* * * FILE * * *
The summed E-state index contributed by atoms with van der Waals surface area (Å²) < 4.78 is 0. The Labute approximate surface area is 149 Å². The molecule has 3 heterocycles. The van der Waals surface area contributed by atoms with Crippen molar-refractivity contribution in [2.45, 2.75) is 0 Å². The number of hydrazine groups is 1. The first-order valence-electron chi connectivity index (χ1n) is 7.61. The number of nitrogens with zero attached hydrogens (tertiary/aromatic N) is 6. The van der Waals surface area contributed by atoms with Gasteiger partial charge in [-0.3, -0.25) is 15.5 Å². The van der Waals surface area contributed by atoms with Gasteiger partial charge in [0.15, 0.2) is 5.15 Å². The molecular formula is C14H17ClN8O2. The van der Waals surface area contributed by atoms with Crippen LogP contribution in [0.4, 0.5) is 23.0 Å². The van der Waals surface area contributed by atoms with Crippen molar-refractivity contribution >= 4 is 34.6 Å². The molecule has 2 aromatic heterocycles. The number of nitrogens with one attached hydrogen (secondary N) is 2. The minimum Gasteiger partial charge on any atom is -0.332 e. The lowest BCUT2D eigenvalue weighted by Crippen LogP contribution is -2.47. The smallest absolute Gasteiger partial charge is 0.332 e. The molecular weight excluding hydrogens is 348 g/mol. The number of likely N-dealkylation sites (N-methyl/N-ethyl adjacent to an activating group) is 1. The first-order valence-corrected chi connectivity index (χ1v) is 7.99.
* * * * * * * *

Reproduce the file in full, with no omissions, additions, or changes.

The summed E-state index contributed by atoms with van der Waals surface area (Å²) < 4.78 is 0. The Labute approximate surface area is 149 Å². The molecule has 3 heterocycles. The van der Waals surface area contributed by atoms with Crippen molar-refractivity contribution in [2.45, 2.75) is 0 Å². The number of hydrazine groups is 1. The first-order valence-electron chi connectivity index (χ1n) is 7.61. The number of nitrogens with zero attached hydrogens (tertiary/aromatic N) is 6. The van der Waals surface area contributed by atoms with Gasteiger partial charge in [-0.3, -0.25) is 15.5 Å². The van der Waals surface area contributed by atoms with Gasteiger partial charge in [0.15, 0.2) is 5.15 Å². The molecular formula is C14H17ClN8O2. The van der Waals surface area contributed by atoms with Crippen LogP contribution in [0.4, 0.5) is 23.0 Å². The van der Waals surface area contributed by atoms with Crippen molar-refractivity contribution >= 4 is 34.6 Å². The molecule has 2 aromatic heterocycles. The number of nitrogens with one attached hydrogen (secondary N) is 2. The minimum Gasteiger partial charge on any atom is -0.332 e. The lowest BCUT2D eigenvalue weighted by Crippen LogP contribution is -2.47. The smallest absolute Gasteiger partial charge is 0.332 e. The molecular weight excluding hydrogens is 348 g/mol. The number of likely N-dealkylation sites (N-methyl/N-ethyl adjacent to an activating group) is 1. The first-order valence-corrected chi connectivity index (χ1v) is 7.99.